Feeds

Swedish spy agency sics lawyers on wiretap critic

Whose free speech is it anyway?

SANS - Survey on application security programs

Swedish spy authorities have taken legal action against a Brussels-based blogger who published a classified document purporting to prove they snooped on individual Swedes more than a decade ago.

The country's National Defence Radio Establishment, which in Swedish translates into the acronym FRA, filed a complaint against Henrik Alexandersson. The blogger is a fierce critic of a Swedish snoop law that permits authorities to tap all communications that travel across Swedish borders and to turn over intercepted messages with international security agencies.

Last week, he published a document that documented communications between Swedish and Russian businesses in 1996. It included several Russian fax numbers that were used to carry the communications. The blogger claims the FRA intercepted the information by monitoring the lines.

In a complaint filed with Sweden's chancellor of Justice, the FRA calls the post a "crime against freedom of speech." The agency also vehemently denies it monitored cables.

It seems that at least a few people inside Sweden's government aren't happy with the the FRA's new powers either, and lately, they've taken to turning over classified documents to Alexandersson purporting to show abuses.

Alexandersson has posted other confidential documents that cast the FRA in an unfavorable light. One contained a list of 103 Swedish citizens registered and monitored by the FRA, purportedly for the sole reason that they happened to be in Russia.

The FRA's complaint is the latest salvo fired in the controversy over Sweden's new wiretap law. As we've pointed out before, the law is so broad that it is likely to snare communications between parties with no tie at all to the country as long as it makes a hop somewhere in Sweden (for example, an email sent from a BT address in London to someone in Finland). Some critics have compared it to the environment depicted in George Orwell's 1984.

More details are available here and here.

Update

According to blogger Wille Faler here, Swedish authorities are having second thoughts about pursuing Alexandersson following a very public and very acrimonious backlash. Faler says the uproar has spurred many bloggers to republish the confidential document, paradoxically causing the FRA's attempts to squelch the report to only give it more publicity. The phenomenon has come to be known as the "Streisand effect," after attempts by the singer to suppress pictures of her beach-front property generated so much interest they eventually wound up on the net.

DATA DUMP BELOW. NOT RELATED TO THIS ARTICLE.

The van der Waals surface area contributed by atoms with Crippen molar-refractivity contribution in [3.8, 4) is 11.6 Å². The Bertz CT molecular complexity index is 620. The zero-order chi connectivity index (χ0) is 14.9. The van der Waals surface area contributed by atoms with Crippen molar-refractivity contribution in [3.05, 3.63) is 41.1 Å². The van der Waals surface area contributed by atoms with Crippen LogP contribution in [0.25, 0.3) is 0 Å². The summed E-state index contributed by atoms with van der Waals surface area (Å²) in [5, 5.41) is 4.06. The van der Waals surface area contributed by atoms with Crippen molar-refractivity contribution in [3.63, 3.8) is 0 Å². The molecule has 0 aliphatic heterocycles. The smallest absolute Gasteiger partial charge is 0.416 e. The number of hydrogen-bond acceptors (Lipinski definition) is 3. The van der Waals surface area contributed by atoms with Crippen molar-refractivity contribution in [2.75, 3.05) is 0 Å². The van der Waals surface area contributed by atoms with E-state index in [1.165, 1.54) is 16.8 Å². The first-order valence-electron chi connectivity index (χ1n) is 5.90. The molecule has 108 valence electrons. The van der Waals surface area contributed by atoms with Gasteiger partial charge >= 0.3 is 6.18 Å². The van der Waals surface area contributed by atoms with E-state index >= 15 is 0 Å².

Here's how Faler puts it:

After well founded rumours from police sources of an arrest warrant out for mr. Alexandersson, the authorities seem to have backed off for the moment, as they saw the Streisand effect come into full swing - the attempts to censor and silence critics by thinly veiled threats of legal action backfired royally, at this time, by my own count, at least 40 other bloggers have copied the classified documents in question and republished them.

®

Combat fraud and increase customer satisfaction

More from The Register

next story
Parent gabfest Mumsnet hit by SSL bug: My heart bleeds, grins hacker
Natter-board tells middle-class Britain to purée its passwords
Obama allows NSA to exploit 0-days: report
If the spooks say they need it, they get it
Web data BLEEDOUT: Users to feel the pain as Heartbleed bug revealed
Vendors and ISPs have work to do updating firmware - if it's possible to fix this
Samsung Galaxy S5 fingerprint scanner hacked in just 4 DAYS
Sammy's newbie cooked slower than iPhone, also costs more to build
Mounties always get their man: Heartbleed 'hacker', 19, CUFFED
Canadian teen accused of raiding tax computers using OpenSSL bug
Snowden-inspired crypto-email service Lavaboom launches
German service pays tribute to Lavabit
One year on: diplomatic fail as Chinese APT gangs get back to work
Mandiant says past 12 months shows Beijing won't call off its hackers
prev story

Whitepapers

Designing a defence for mobile apps
In this whitepaper learn the various considerations for defending mobile applications; from the mobile application architecture itself to the myriad testing technologies needed to properly assess mobile applications risk.
3 Big data security analytics techniques
Applying these Big Data security analytics techniques can help you make your business safer by detecting attacks early, before significant damage is done.
Five 3D headsets to be won!
We were so impressed by the Durovis Dive headset we’ve asked the company to give some away to Reg readers.
The benefits of software based PBX
Why you should break free from your proprietary PBX and how to leverage your existing server hardware.
Securing web applications made simple and scalable
In this whitepaper learn how automated security testing can provide a simple and scalable way to protect your web applications.